JTE v1n1 - A PATT Study Among 10 to 12-Year-Old Students in the Netherlands
A PATT Study Among 10 to 12-Year-Old Students in the NetherlandsFalco de Klerk Wolters
Education in technology is behind the fast technological changes of the last decade. In the Netherlands, as in many other countries, technology is being introduced as a separate subject to overcome this backlog. The subject is required for all 12 to 15-year-olds. Also, in primary education (age 4 to 12) there is a growing interest in teaching about technology.
It is important to take into account pupils' interests, opinions and needs when developing technology curricula. It is also important not to rely only on the subject-centered approach derived from technology experts. Boys' and girls' differences in attitudes towards technology, for example, can put girls at a disadvantage when they choose a career. ( Rennie 1988 ).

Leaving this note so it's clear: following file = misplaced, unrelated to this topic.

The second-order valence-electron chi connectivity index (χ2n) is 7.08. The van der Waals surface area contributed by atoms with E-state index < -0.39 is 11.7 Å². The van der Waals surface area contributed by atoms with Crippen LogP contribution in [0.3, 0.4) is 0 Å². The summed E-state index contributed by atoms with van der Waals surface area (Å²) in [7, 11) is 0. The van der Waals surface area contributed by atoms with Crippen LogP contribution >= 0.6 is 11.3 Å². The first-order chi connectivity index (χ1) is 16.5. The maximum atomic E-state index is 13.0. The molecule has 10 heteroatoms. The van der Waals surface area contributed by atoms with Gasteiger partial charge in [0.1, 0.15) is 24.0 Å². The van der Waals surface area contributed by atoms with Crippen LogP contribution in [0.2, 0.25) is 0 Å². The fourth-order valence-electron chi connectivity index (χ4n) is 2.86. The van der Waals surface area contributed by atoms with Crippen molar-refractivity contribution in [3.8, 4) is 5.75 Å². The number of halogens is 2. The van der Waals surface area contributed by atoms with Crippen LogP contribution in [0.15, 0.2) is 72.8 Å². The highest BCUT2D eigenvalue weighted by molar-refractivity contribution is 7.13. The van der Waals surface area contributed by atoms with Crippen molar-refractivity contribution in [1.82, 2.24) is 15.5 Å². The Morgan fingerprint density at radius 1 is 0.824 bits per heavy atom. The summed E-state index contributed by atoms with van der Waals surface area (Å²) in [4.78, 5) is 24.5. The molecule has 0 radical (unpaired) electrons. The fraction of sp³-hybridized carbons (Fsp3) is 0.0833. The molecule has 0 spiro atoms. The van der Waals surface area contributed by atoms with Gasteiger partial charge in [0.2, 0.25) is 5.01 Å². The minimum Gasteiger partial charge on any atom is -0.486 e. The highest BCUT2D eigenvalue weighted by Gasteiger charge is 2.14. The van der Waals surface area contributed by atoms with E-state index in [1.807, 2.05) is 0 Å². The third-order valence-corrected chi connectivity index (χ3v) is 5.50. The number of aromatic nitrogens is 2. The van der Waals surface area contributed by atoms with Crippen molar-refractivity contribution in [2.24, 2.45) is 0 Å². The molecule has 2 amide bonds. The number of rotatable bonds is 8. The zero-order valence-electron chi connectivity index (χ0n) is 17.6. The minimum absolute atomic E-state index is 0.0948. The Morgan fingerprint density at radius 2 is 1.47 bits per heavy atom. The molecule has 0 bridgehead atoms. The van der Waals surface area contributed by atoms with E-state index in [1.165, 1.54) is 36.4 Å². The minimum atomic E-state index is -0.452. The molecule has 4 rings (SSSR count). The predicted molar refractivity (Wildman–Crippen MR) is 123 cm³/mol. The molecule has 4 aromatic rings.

This "student-centered approach" is characteristic of the international Pupils' Attitudes Towards Technology (PATT) project. ( Mottier, 1986 ; Todd, 1986 ). Compared with studies about pupils' attitudes towards "science" or "science and technology," not much literature is devoted to attitudes towards technology as a general concept. Raat and de Vries started PATT in 1986 with the purpose of developing an instrument that could be used internationally to measure pupils' attitudes towards technology. Researchers in 11 countries conducted pilot studies with translated questionnaires. From these results, an instrument was developed that was proved to be reliable and valid in the Western countries ( Raat, de Klerk Wolters, de Vries 1989 ). The instrument has now been used in many countries all over the world, including Australia, Belgium, Canada, Denmark, France, Hungary, India, Italy, Kenya, Nigeria, Mexico, Poland, Great Britain, the United States, Surinam, Sweden and Zimbabwe.